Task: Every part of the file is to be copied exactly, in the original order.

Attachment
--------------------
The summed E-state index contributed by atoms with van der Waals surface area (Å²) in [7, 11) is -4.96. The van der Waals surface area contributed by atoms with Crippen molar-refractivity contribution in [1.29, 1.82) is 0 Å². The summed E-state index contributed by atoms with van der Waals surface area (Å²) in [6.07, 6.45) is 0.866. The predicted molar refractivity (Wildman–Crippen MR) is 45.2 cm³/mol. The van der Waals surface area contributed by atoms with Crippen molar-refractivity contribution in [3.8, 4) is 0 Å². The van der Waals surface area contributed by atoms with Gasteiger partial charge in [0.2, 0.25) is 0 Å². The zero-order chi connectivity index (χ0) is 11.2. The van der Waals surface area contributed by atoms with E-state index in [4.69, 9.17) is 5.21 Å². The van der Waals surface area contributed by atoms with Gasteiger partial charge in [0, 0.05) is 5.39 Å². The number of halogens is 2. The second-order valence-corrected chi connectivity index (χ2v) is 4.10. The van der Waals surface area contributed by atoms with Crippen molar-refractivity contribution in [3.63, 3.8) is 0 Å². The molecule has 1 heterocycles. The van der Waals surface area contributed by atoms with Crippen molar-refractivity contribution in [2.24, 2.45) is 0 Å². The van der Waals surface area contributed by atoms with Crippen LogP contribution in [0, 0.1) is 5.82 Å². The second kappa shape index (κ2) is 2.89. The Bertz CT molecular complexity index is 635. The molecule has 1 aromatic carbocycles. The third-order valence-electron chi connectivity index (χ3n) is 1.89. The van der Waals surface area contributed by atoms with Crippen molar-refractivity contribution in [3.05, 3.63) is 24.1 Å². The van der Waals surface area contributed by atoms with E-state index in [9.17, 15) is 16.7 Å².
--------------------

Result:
The summed E-state index contributed by atoms with van der Waals surface area (Å²) in [7, 11) is -4.96. The van der Waals surface area contributed by atoms with Crippen molar-refractivity contribution in [1.29, 1.82) is 0 Å². The summed E-state index contributed by atoms with van der Waals surface area (Å²) in [6.07, 6.45) is 0.866. The predicted molar refractivity (Wildman–Crippen MR) is 45.2 cm³/mol. The van der Waals surface area contributed by atoms with Crippen molar-refractivity contribution in [3.8, 4) is 0 Å². The van der Waals surface area contributed by atoms with Gasteiger partial charge in [0.2, 0.25) is 0 Å². The zero-order chi connectivity index (χ0) is 11.2. The van der Waals surface area contributed by atoms with E-state index in [4.69, 9.17) is 5.21 Å². The van der Waals surface area contributed by atoms with Gasteiger partial charge in [0, 0.05) is 5.39 Å². The number of halogens is 2. The second-order valence-corrected chi connectivity index (χ2v) is 4.10. The van der Waals surface area contributed by atoms with Crippen molar-refractivity contribution in [3.63, 3.8) is 0 Å². The molecule has 1 heterocycles. The van der Waals surface area contributed by atoms with Crippen molar-refractivity contribution in [2.24, 2.45) is 0 Å². The van der Waals surface area contributed by atoms with Crippen LogP contribution in [0, 0.1) is 5.82 Å². The second kappa shape index (κ2) is 2.89. The Bertz CT molecular complexity index is 635. The molecule has 1 aromatic carbocycles. The third-order valence-electron chi connectivity index (χ3n) is 1.89. The van der Waals surface area contributed by atoms with Crippen molar-refractivity contribution in [3.05, 3.63) is 24.1 Å². The van der Waals surface area contributed by atoms with E-state index in [9.17, 15) is 16.7 Å².